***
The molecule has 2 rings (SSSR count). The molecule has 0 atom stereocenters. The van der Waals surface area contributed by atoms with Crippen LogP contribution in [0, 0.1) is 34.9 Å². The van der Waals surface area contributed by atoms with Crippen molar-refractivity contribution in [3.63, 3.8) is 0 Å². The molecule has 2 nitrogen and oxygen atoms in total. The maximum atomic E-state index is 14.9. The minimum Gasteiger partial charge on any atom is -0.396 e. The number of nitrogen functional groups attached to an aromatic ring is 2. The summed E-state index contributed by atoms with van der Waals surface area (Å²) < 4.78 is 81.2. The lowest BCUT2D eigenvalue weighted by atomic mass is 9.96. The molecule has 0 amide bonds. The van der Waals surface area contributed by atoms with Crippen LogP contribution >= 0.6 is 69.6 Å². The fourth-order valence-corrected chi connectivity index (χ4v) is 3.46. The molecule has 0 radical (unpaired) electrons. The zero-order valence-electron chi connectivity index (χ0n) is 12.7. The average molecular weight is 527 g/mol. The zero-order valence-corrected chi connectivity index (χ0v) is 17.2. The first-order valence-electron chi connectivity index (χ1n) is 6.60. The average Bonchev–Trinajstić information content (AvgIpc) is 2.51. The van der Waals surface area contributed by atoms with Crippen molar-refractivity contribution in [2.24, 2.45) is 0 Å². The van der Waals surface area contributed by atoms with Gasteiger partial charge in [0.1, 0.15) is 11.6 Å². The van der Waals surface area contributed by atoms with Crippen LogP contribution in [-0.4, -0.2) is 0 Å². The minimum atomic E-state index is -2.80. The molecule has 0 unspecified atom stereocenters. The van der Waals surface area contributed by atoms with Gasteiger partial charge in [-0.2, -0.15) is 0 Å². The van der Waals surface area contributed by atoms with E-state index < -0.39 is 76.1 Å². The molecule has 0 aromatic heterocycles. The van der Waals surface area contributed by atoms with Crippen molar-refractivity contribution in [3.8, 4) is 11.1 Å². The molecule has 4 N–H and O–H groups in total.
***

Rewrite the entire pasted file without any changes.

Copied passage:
The molecule has 2 rings (SSSR count). The molecule has 0 atom stereocenters. The van der Waals surface area contributed by atoms with Crippen LogP contribution in [0, 0.1) is 34.9 Å². The van der Waals surface area contributed by atoms with Crippen molar-refractivity contribution in [3.63, 3.8) is 0 Å². The molecule has 2 nitrogen and oxygen atoms in total. The maximum atomic E-state index is 14.9. The minimum Gasteiger partial charge on any atom is -0.396 e. The number of nitrogen functional groups attached to an aromatic ring is 2. The summed E-state index contributed by atoms with van der Waals surface area (Å²) < 4.78 is 81.2. The lowest BCUT2D eigenvalue weighted by atomic mass is 9.96. The molecule has 0 amide bonds. The van der Waals surface area contributed by atoms with Crippen LogP contribution >= 0.6 is 69.6 Å². The fourth-order valence-corrected chi connectivity index (χ4v) is 3.46. The molecule has 0 radical (unpaired) electrons. The zero-order valence-electron chi connectivity index (χ0n) is 12.7. The average molecular weight is 527 g/mol. The zero-order valence-corrected chi connectivity index (χ0v) is 17.2. The first-order valence-electron chi connectivity index (χ1n) is 6.60. The average Bonchev–Trinajstić information content (AvgIpc) is 2.51. The van der Waals surface area contributed by atoms with Crippen molar-refractivity contribution in [2.24, 2.45) is 0 Å². The van der Waals surface area contributed by atoms with Gasteiger partial charge in [0.1, 0.15) is 11.6 Å². The van der Waals surface area contributed by atoms with Crippen LogP contribution in [-0.4, -0.2) is 0 Å². The minimum atomic E-state index is -2.80. The molecule has 0 unspecified atom stereocenters. The van der Waals surface area contributed by atoms with Gasteiger partial charge in [-0.2, -0.15) is 0 Å². The van der Waals surface area contributed by atoms with E-state index < -0.39 is 76.1 Å². The molecule has 0 aromatic heterocycles. The van der Waals surface area contributed by atoms with Crippen molar-refractivity contribution in [3.8, 4) is 11.1 Å². The molecule has 4 N–H and O–H groups in total.